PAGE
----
Neonatal period: Linking best nutrition practices at birth to optimize maternal and infant health and survival
Abstract:Delayed umbilical cord clamping, immediate skin-to-skin contact, and early initiation of breastfeeding have been shown to be simple, safe, and effective and should be implemented in all deliveries, with very few exceptions. Although these practices can also prevent death, their importance extends beyond survival and optimizes both short-and long-term neonatal and maternal health and nutrition. Their implementation requires that they be integrated with one another and included with other standard lifesaving care practices. Leveraging knowledge of efficacious interventions into high-quality programs with broad coverage is often the main obstacle to improving neonatal and maternal health in low-income countries. To achieve results at-scale, attention must be given to increasing access to scientific information supporting evidence-based practices and addressing the skills needed to implement the recommended practices; establishing and communicating global, national, and local policies and guidelines for implementation in conjunction with advocacy and synchronization with other maternal and neonatal care efforts; reorganizing delivery care services; and monitoring and evaluation. This will require international investments similar to those being made for other lifesaving neonatal interventions. Neonatal vitamin A supplementation, recommended for implementation in Asia, is controversial, and the evidence for and against this recommendation is reviewed.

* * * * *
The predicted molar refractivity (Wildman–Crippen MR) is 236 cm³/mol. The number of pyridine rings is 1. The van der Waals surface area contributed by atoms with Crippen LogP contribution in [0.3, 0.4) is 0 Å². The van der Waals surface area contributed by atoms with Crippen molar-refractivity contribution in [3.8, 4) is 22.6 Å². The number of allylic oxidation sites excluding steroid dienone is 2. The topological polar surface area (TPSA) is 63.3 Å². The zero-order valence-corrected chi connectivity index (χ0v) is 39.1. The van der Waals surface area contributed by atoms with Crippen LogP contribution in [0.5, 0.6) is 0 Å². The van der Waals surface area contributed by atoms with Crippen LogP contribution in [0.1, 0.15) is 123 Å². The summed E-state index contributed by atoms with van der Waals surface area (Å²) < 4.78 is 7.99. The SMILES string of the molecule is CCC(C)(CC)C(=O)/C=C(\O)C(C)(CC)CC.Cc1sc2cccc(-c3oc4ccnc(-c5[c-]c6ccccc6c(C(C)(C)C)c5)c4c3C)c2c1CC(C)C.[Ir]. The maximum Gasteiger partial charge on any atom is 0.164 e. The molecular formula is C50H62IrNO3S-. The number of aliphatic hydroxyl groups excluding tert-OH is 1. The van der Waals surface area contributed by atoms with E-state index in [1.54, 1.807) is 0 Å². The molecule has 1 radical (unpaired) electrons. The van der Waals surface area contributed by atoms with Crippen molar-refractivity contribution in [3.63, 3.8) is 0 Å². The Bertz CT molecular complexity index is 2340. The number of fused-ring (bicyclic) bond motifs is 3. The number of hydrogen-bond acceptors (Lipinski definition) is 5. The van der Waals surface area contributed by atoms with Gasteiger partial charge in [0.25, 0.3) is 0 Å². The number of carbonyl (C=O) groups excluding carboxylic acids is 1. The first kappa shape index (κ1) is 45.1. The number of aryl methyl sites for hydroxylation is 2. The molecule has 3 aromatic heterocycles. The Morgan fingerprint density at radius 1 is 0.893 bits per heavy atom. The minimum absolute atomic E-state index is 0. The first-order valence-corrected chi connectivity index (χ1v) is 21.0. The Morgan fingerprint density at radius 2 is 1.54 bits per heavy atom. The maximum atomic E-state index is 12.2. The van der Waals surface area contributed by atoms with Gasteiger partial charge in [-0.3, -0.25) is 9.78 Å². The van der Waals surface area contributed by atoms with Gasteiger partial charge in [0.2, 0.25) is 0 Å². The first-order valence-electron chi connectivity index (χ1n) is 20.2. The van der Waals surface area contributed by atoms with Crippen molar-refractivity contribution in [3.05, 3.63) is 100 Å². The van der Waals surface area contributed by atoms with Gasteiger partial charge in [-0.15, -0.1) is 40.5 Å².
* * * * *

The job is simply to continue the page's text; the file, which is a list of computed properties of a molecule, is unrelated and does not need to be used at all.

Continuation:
Document Type: Research Article
Publication date: June 1, 2009
Established in 1978, the Food and Nutrition Bulletin (FNB) is a peer-reviewed journal published quarterly by the Nevin Scrimshaw International Nutrition Foundation.
The focus of the journal is to highlight original scientific articles on nutrition research, policy analyses, and state-of-the-art summaries relating to multidisciplinary efforts to alleviate the problems of hunger and malnutrition in the developing world.
Food and Nutrition Bulletin's 2012 Impact Factor: 2.106
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